The Los Angeles-based actress, Jaclyn Fleming, is a woman of immeasurable skill and talent. She’s the kind of person who’s been a performer since the day she could walk, and has now acted professionally for nine successful years.
After graduating from the renowned Second City Toronto, Fleming recently relocated from Canada to California in October of 2013, where she’s since worked on a number of shows. Her past and present credits span numerous media outlets and platforms, her most current work including heavy involvement with Tennessee Williams Improvised, The Second City Hollywood’s “Bubbelplast” and “Milk Tooth,” and Impro Studio Theatre’s “The Gauntlet” and “Netflix with Matt and Jack,” to name a few.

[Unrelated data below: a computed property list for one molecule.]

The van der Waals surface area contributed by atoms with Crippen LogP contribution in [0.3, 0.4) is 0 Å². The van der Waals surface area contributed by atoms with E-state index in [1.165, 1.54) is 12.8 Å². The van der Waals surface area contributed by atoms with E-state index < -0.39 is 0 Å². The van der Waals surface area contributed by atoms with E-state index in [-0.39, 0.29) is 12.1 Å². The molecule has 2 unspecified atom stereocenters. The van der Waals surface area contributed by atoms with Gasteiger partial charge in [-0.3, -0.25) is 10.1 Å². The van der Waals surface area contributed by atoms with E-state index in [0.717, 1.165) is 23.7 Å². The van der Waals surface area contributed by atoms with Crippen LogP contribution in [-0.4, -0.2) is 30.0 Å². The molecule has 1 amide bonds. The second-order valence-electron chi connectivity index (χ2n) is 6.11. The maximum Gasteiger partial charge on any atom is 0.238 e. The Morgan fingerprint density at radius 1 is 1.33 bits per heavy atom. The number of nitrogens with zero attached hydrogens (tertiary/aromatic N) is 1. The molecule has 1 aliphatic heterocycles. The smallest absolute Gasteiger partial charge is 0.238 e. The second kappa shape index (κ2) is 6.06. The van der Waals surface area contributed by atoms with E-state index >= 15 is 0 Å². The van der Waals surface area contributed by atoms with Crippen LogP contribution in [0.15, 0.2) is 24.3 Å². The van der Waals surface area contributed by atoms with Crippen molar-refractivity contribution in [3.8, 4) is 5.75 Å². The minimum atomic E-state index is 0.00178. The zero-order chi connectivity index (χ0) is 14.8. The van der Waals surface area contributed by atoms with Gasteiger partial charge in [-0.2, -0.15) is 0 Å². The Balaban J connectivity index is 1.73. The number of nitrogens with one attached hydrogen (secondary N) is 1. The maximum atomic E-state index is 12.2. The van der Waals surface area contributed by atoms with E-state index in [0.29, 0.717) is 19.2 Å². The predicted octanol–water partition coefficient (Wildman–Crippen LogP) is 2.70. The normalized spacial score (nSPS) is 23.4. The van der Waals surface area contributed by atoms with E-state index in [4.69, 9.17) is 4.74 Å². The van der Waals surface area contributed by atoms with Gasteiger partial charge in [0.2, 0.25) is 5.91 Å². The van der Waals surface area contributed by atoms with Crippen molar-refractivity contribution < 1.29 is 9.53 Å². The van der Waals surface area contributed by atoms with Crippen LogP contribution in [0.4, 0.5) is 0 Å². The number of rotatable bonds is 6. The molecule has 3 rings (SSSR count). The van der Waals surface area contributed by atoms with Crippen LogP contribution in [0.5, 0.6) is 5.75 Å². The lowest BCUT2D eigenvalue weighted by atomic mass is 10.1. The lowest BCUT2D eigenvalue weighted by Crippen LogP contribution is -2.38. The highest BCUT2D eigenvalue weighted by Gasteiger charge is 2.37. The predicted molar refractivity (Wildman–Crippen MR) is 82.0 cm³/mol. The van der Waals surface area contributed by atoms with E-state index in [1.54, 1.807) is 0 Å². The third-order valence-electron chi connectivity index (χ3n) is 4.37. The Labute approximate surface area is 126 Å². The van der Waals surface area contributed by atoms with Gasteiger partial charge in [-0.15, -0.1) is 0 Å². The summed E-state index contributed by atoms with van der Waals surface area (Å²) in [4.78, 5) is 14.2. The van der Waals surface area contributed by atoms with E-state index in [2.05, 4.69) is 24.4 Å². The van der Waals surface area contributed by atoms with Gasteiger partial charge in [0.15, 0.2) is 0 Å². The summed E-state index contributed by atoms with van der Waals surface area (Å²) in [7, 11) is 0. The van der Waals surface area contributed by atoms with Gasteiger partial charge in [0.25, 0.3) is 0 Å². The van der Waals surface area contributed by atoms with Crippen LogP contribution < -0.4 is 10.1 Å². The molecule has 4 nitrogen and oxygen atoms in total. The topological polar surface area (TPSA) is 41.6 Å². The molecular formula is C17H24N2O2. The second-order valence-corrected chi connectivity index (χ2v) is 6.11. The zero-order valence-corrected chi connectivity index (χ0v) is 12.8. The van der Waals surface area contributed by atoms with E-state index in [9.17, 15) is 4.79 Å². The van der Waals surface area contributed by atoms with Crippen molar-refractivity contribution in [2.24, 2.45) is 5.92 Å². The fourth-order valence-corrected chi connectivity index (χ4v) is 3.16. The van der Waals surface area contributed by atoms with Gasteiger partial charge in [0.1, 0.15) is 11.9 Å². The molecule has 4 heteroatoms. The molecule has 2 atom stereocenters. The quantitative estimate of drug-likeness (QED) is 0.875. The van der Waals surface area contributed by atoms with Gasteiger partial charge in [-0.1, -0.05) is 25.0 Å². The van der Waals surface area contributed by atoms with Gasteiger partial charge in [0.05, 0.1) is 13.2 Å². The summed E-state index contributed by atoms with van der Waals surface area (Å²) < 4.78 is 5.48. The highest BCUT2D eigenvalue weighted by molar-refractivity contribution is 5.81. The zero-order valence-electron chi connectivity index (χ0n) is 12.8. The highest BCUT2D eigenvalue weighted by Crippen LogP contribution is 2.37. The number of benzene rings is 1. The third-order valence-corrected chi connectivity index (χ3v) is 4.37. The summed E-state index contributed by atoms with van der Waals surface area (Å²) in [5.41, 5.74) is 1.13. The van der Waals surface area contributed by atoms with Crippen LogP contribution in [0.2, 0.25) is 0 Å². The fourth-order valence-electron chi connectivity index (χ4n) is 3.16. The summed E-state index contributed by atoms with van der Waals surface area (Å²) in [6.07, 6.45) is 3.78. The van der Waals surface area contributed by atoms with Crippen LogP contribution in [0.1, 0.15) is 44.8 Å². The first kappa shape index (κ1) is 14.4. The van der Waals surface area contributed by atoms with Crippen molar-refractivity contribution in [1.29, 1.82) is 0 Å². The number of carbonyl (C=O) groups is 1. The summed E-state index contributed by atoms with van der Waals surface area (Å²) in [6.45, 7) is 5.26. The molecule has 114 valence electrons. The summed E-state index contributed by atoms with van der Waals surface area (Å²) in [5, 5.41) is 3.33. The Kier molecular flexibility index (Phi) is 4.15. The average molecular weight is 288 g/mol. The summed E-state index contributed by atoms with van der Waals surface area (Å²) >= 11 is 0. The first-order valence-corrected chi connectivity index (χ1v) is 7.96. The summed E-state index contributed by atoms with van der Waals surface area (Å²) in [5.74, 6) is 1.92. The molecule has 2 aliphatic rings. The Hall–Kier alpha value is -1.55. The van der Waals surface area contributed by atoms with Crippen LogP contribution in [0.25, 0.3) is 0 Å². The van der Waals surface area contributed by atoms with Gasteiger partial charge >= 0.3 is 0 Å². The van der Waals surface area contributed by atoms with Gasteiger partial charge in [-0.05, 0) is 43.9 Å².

“I became involved with Impro Studios upon recommendation from Producer/Stage Manager Matthew Pitner,” Fleming said. The pair had previously studied at Upright Citizens Brigade (UCB) together for improv acting, along with Paul Vonasek. “We had all come from a background of narrative and genre based improv and immediately felt a kinship.”
Fleming auditioned to be a part of an ongoing study for Tennessee Williams and an in-depth acting technique taught by the highly talented Brian Lohmann. From there, she relished the opportunity of doing several runs of Tennessee Williams Improvised, and has subsequently performed in the style for several independent shows at the Studio Theatre.
“The Gauntlet” and “Netflix with Matt and Jack” are two continuing shows that Fleming stars in at Impro Studio Theatre regularly. Produced by Matthew Pitner, “The Gauntlet” challenges Impro Main Company members to perform through a gauntlet of genres with performers from the studio.